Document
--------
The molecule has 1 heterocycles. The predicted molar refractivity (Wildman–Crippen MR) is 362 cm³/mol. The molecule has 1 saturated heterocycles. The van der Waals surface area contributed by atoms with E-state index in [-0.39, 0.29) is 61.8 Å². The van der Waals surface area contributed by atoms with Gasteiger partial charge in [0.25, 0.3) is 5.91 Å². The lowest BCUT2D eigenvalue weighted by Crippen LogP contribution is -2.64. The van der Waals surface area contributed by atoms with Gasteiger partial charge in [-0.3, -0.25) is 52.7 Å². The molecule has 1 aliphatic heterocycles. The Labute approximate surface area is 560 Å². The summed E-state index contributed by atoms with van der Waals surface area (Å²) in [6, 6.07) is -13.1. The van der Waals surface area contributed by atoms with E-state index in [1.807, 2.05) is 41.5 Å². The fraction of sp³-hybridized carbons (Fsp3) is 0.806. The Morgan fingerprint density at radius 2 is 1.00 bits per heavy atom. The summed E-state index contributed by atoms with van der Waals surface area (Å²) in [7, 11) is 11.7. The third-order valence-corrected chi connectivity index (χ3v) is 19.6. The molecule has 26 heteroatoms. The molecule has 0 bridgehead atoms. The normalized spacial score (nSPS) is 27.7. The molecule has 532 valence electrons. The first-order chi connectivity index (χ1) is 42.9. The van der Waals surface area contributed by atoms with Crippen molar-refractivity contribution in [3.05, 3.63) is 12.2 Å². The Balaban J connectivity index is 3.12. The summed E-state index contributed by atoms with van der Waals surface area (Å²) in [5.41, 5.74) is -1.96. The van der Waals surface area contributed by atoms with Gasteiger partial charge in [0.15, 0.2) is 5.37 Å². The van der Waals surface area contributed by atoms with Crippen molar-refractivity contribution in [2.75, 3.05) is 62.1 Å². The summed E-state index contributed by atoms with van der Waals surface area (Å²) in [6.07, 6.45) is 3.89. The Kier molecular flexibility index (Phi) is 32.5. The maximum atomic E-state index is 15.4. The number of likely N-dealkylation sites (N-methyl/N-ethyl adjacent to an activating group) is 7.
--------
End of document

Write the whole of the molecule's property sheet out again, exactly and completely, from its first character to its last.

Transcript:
The molecule has 1 heterocycles. The predicted molar refractivity (Wildman–Crippen MR) is 362 cm³/mol. The molecule has 1 saturated heterocycles. The van der Waals surface area contributed by atoms with E-state index in [-0.39, 0.29) is 61.8 Å². The van der Waals surface area contributed by atoms with Gasteiger partial charge in [0.25, 0.3) is 5.91 Å². The lowest BCUT2D eigenvalue weighted by Crippen LogP contribution is -2.64. The van der Waals surface area contributed by atoms with Gasteiger partial charge in [-0.3, -0.25) is 52.7 Å². The molecule has 1 aliphatic heterocycles. The Labute approximate surface area is 560 Å². The summed E-state index contributed by atoms with van der Waals surface area (Å²) in [6, 6.07) is -13.1. The van der Waals surface area contributed by atoms with E-state index in [1.807, 2.05) is 41.5 Å². The fraction of sp³-hybridized carbons (Fsp3) is 0.806. The Morgan fingerprint density at radius 2 is 1.00 bits per heavy atom. The summed E-state index contributed by atoms with van der Waals surface area (Å²) in [7, 11) is 11.7. The third-order valence-corrected chi connectivity index (χ3v) is 19.6. The molecule has 26 heteroatoms. The molecule has 0 bridgehead atoms. The normalized spacial score (nSPS) is 27.7. The molecule has 532 valence electrons. The first-order chi connectivity index (χ1) is 42.9. The van der Waals surface area contributed by atoms with Crippen molar-refractivity contribution in [3.05, 3.63) is 12.2 Å². The Balaban J connectivity index is 3.12. The summed E-state index contributed by atoms with van der Waals surface area (Å²) in [5.41, 5.74) is -1.96. The van der Waals surface area contributed by atoms with Gasteiger partial charge in [0.15, 0.2) is 5.37 Å². The van der Waals surface area contributed by atoms with Crippen molar-refractivity contribution in [2.75, 3.05) is 62.1 Å². The summed E-state index contributed by atoms with van der Waals surface area (Å²) in [6.07, 6.45) is 3.89. The Kier molecular flexibility index (Phi) is 32.5. The maximum atomic E-state index is 15.4. The number of likely N-dealkylation sites (N-methyl/N-ethyl adjacent to an activating group) is 7.